San Francisco officials are considering a long list of steps to enhance fire safety in the city’s apartment buildings after three major fires that killed one person and displaced about 100 tenants and dozens of small businesses.
Those measures could include making it easier for tenants to report safety concerns, launching more stringent fire-safety inspections and issuing safety checklists for landlords.
Renewed concern about fire safety in the city’s apartment buildings was sparked by the biggest of last week’s blazes, which broke out in a three-story building at 22nd and Mission streets on Jan. 28. One person died and six others were hurt in the fire, and more than 50 tenants lost their homes.
Two other fires — one in the Tenderloin, one in the Western Addition — also displaced dozens of tenants. Investigators say the three fires together caused more than $11.5 million in damage.
Some residents of the Mission District building told investigators that alarms in the apartment malfunctioned and that the first they knew of the danger was when firefighters arrived to rescue them. Tenants also said that some fire escapes were blocked.
Fire officials, building inspectors and the building’s owner, though, all say the alarms and fire escapes in the structure were appropriately certified.
Nevertheless, Supervisor David Campos said he’s concerned — tenants told him the devices did not work, and the building may have had other safety violations.
“The facts of the fire at 22nd and Mission raise a number of questions,” Campos said earlier this week. He wants the Board of Supervisors to consider changes to the city’s fire safety ordinances.
“We want to make sure that the tragedy that happened at Mission Street, where we had one fatality, that something like that doesn’t happen again,” Campos said in an interview.
On Wednesday, several Campos aides met with officials at the Department of Building Inspection (DBI) and the Fire Department. Several fire safety proposals emerged from that meeting.
One measure under consideration would require landlords to post prominent signs informing tenants how to contact public agencies with their safety concerns or complaints.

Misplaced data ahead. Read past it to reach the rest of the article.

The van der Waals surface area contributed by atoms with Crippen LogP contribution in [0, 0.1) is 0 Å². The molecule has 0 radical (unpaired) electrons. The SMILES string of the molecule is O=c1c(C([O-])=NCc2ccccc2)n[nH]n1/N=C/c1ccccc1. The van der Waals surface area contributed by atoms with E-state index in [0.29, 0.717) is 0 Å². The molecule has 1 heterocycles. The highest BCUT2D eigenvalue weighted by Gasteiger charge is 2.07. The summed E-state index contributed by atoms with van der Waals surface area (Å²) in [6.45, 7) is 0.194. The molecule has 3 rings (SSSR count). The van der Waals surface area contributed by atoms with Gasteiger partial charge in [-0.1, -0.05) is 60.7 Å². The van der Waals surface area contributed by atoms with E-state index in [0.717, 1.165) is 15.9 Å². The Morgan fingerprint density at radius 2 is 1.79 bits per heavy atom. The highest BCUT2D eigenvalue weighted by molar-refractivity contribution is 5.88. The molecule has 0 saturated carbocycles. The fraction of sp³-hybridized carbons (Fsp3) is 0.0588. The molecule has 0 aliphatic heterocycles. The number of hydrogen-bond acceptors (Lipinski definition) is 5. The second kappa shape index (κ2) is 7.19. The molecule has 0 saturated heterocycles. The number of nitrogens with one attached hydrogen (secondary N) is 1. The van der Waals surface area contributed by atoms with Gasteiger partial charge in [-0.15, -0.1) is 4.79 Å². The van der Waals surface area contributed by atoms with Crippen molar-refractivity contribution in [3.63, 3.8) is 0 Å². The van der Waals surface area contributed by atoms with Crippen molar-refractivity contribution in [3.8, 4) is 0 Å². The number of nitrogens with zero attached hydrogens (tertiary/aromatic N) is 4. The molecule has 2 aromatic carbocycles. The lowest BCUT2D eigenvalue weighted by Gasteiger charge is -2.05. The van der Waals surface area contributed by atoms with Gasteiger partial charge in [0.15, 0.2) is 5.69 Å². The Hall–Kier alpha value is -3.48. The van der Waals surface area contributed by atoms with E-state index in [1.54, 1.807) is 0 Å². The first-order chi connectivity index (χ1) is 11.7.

Fire and Department of Building Inspection officials support the idea.
“Our departments certainly support the development and implementation of steps that may prevent the kinds of multiple-alarm and devastating fires our city witnessed last week,” DBI director Tom Hui said in an email.
The industry group representing the city’s apartment owners said it’s not opposed to the idea but wants to have input into where those signs would be.
“We are always in favor of disclosure,” said Janan New, director of the San Francisco Apartment Association. “We do not believe that the lobby area may be the appropriate venue for this disclosure.”
New said the signs could go up in other public spaces, like laundry rooms, hallways and garages.
City officials are also considering having the Fire Department and DBI conduct more frequent inspections of apartment buildings that are at least four stories tall or have 16 or more units, San Francisco’s fire marshal says.
The fire marshal, Assistant Deputy Fire Chief Michie Wong, said a series of other steps are under consideration, too, including:
- Creating a fire safety checklist for landlords.
- Requiring fire investigations to include whether buildings had working sprinklers, alarms and carbon monoxide detectors.
- Posting the Fire Department’s investigative reports on major fires online after the inquiries have concluded.
Wong said in an email that the proposals represent “a step forward in getting building owners to maintain their buildings and may help lessen fires.”
This is the third time in a year that big fires in the city have prompted tougher safety enforcement.
The inferno that destroyed a 172-unit apartment building under construction near AT&T Park last March prompted more stringent rules for construction crews doing “hot work” like welding.
That fire and another one in the city’s Mid-Market area last August also led the Fire Department to become more aggressive in penalizing contractors who violate safety rules.